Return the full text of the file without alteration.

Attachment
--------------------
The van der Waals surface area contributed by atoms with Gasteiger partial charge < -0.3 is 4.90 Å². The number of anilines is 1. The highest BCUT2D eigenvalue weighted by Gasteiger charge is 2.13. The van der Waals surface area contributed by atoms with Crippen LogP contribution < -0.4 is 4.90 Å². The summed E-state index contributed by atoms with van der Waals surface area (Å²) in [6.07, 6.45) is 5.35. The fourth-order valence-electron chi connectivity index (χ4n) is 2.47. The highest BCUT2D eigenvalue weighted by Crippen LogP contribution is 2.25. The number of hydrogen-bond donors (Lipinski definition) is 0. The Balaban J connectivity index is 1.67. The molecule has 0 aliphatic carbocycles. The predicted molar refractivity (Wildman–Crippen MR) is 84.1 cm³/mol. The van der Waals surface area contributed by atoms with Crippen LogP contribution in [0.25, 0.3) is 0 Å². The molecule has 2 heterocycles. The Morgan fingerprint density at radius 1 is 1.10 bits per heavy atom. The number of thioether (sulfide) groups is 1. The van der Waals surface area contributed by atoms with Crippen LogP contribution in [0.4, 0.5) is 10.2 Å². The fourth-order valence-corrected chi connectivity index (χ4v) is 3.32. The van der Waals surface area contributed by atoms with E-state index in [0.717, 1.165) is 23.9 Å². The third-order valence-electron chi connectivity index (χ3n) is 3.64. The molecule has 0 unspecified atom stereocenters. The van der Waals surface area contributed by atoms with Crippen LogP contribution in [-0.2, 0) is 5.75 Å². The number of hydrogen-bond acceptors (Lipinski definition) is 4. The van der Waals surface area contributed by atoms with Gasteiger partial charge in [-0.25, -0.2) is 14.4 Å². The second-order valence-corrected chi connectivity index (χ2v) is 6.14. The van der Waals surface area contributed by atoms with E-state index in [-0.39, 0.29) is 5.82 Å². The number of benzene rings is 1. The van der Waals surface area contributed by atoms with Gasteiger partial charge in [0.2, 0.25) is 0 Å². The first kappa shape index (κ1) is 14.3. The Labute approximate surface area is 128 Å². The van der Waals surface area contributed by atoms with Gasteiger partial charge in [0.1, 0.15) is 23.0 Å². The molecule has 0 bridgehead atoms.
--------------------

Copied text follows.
The van der Waals surface area contributed by atoms with Gasteiger partial charge < -0.3 is 4.90 Å². The number of anilines is 1. The highest BCUT2D eigenvalue weighted by Gasteiger charge is 2.13. The van der Waals surface area contributed by atoms with Crippen LogP contribution < -0.4 is 4.90 Å². The summed E-state index contributed by atoms with van der Waals surface area (Å²) in [6.07, 6.45) is 5.35. The fourth-order valence-electron chi connectivity index (χ4n) is 2.47. The highest BCUT2D eigenvalue weighted by Crippen LogP contribution is 2.25. The number of hydrogen-bond donors (Lipinski definition) is 0. The Balaban J connectivity index is 1.67. The molecule has 0 aliphatic carbocycles. The predicted molar refractivity (Wildman–Crippen MR) is 84.1 cm³/mol. The van der Waals surface area contributed by atoms with Crippen LogP contribution in [0.25, 0.3) is 0 Å². The molecule has 2 heterocycles. The Morgan fingerprint density at radius 1 is 1.10 bits per heavy atom. The number of thioether (sulfide) groups is 1. The van der Waals surface area contributed by atoms with Crippen LogP contribution in [0.4, 0.5) is 10.2 Å². The fourth-order valence-corrected chi connectivity index (χ4v) is 3.32. The van der Waals surface area contributed by atoms with E-state index in [0.717, 1.165) is 23.9 Å². The third-order valence-electron chi connectivity index (χ3n) is 3.64. The molecule has 0 unspecified atom stereocenters. The van der Waals surface area contributed by atoms with Crippen LogP contribution in [-0.2, 0) is 5.75 Å². The number of hydrogen-bond acceptors (Lipinski definition) is 4. The van der Waals surface area contributed by atoms with Gasteiger partial charge in [-0.25, -0.2) is 14.4 Å². The second-order valence-corrected chi connectivity index (χ2v) is 6.14. The van der Waals surface area contributed by atoms with E-state index in [-0.39, 0.29) is 5.82 Å². The number of benzene rings is 1. The van der Waals surface area contributed by atoms with Gasteiger partial charge in [0.2, 0.25) is 0 Å². The first kappa shape index (κ1) is 14.3. The Labute approximate surface area is 128 Å². The van der Waals surface area contributed by atoms with Gasteiger partial charge in [0.1, 0.15) is 23.0 Å². The molecule has 0 bridgehead atoms.